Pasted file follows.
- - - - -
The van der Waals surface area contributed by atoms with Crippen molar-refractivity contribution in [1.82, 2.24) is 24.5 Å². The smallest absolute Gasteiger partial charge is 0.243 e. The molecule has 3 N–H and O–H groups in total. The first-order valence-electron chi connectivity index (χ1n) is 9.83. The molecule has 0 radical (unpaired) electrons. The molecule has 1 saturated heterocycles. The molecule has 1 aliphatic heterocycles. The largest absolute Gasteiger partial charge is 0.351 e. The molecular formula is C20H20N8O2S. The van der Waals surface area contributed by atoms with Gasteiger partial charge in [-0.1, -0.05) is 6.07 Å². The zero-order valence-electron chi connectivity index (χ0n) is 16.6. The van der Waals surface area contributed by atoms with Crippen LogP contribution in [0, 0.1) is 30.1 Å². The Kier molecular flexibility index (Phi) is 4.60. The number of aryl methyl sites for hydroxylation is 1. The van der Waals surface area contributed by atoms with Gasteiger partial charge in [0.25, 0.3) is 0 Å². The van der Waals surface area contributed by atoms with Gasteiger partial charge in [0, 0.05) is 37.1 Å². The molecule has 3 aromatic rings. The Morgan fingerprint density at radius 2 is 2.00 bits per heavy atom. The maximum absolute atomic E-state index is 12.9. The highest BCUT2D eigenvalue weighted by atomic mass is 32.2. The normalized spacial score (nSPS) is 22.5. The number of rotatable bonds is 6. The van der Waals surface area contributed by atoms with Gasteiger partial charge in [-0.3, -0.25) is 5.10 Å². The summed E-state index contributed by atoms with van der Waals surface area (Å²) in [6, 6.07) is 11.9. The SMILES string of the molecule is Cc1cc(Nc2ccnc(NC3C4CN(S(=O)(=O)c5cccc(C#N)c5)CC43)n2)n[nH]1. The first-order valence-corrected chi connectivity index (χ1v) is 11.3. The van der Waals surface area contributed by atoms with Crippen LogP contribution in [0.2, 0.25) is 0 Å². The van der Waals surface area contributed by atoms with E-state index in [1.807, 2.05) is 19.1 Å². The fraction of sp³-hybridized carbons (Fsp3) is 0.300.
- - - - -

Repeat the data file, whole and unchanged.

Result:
The van der Waals surface area contributed by atoms with Crippen molar-refractivity contribution in [1.82, 2.24) is 24.5 Å². The smallest absolute Gasteiger partial charge is 0.243 e. The molecule has 3 N–H and O–H groups in total. The first-order valence-electron chi connectivity index (χ1n) is 9.83. The molecule has 0 radical (unpaired) electrons. The molecule has 1 saturated heterocycles. The molecule has 1 aliphatic heterocycles. The largest absolute Gasteiger partial charge is 0.351 e. The molecular formula is C20H20N8O2S. The van der Waals surface area contributed by atoms with Gasteiger partial charge in [-0.1, -0.05) is 6.07 Å². The zero-order valence-electron chi connectivity index (χ0n) is 16.6. The van der Waals surface area contributed by atoms with Crippen LogP contribution in [0, 0.1) is 30.1 Å². The Kier molecular flexibility index (Phi) is 4.60. The number of aryl methyl sites for hydroxylation is 1. The van der Waals surface area contributed by atoms with Gasteiger partial charge in [0.25, 0.3) is 0 Å². The van der Waals surface area contributed by atoms with Gasteiger partial charge in [0, 0.05) is 37.1 Å². The molecule has 3 aromatic rings. The Morgan fingerprint density at radius 2 is 2.00 bits per heavy atom. The maximum absolute atomic E-state index is 12.9. The highest BCUT2D eigenvalue weighted by atomic mass is 32.2. The normalized spacial score (nSPS) is 22.5. The number of rotatable bonds is 6. The van der Waals surface area contributed by atoms with Gasteiger partial charge in [-0.3, -0.25) is 5.10 Å². The summed E-state index contributed by atoms with van der Waals surface area (Å²) in [6, 6.07) is 11.9. The SMILES string of the molecule is Cc1cc(Nc2ccnc(NC3C4CN(S(=O)(=O)c5cccc(C#N)c5)CC43)n2)n[nH]1. The first-order valence-corrected chi connectivity index (χ1v) is 11.3. The van der Waals surface area contributed by atoms with Crippen LogP contribution in [0.2, 0.25) is 0 Å². The van der Waals surface area contributed by atoms with E-state index in [1.807, 2.05) is 19.1 Å². The fraction of sp³-hybridized carbons (Fsp3) is 0.300.